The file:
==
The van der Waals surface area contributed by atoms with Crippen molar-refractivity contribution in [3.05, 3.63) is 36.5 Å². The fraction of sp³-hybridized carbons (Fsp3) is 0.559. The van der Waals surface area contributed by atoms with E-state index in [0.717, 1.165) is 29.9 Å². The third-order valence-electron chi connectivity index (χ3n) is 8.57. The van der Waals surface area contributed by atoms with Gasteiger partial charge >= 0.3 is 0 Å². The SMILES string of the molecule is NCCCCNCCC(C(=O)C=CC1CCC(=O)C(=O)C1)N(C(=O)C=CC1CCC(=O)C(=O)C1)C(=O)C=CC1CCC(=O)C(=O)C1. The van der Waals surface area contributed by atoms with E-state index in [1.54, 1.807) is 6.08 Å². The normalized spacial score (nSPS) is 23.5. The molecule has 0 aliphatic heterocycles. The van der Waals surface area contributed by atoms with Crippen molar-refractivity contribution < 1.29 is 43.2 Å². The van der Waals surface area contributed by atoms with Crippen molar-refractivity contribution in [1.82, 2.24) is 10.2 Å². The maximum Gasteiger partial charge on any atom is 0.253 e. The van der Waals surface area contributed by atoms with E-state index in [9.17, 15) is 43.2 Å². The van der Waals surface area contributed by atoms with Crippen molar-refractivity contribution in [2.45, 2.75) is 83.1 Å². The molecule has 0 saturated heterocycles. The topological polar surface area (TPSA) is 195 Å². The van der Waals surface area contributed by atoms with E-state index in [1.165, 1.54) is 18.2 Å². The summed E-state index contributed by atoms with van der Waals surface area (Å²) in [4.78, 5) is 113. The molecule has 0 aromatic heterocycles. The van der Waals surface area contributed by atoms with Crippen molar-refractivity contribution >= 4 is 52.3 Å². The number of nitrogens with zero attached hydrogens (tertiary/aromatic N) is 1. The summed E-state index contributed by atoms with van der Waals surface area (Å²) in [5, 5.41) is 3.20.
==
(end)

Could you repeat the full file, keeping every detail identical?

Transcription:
The van der Waals surface area contributed by atoms with Crippen molar-refractivity contribution in [3.05, 3.63) is 36.5 Å². The fraction of sp³-hybridized carbons (Fsp3) is 0.559. The van der Waals surface area contributed by atoms with E-state index in [0.717, 1.165) is 29.9 Å². The third-order valence-electron chi connectivity index (χ3n) is 8.57. The van der Waals surface area contributed by atoms with Gasteiger partial charge >= 0.3 is 0 Å². The SMILES string of the molecule is NCCCCNCCC(C(=O)C=CC1CCC(=O)C(=O)C1)N(C(=O)C=CC1CCC(=O)C(=O)C1)C(=O)C=CC1CCC(=O)C(=O)C1. The van der Waals surface area contributed by atoms with E-state index in [1.54, 1.807) is 6.08 Å². The normalized spacial score (nSPS) is 23.5. The molecule has 0 aliphatic heterocycles. The van der Waals surface area contributed by atoms with Crippen molar-refractivity contribution < 1.29 is 43.2 Å². The van der Waals surface area contributed by atoms with Crippen molar-refractivity contribution in [1.82, 2.24) is 10.2 Å². The maximum Gasteiger partial charge on any atom is 0.253 e. The van der Waals surface area contributed by atoms with E-state index in [9.17, 15) is 43.2 Å². The van der Waals surface area contributed by atoms with Crippen molar-refractivity contribution in [2.45, 2.75) is 83.1 Å². The molecule has 0 saturated heterocycles. The topological polar surface area (TPSA) is 195 Å². The van der Waals surface area contributed by atoms with E-state index in [1.165, 1.54) is 18.2 Å². The summed E-state index contributed by atoms with van der Waals surface area (Å²) in [4.78, 5) is 113. The molecule has 0 aromatic heterocycles. The van der Waals surface area contributed by atoms with Crippen molar-refractivity contribution >= 4 is 52.3 Å². The number of nitrogens with zero attached hydrogens (tertiary/aromatic N) is 1. The summed E-state index contributed by atoms with van der Waals surface area (Å²) in [5, 5.41) is 3.20.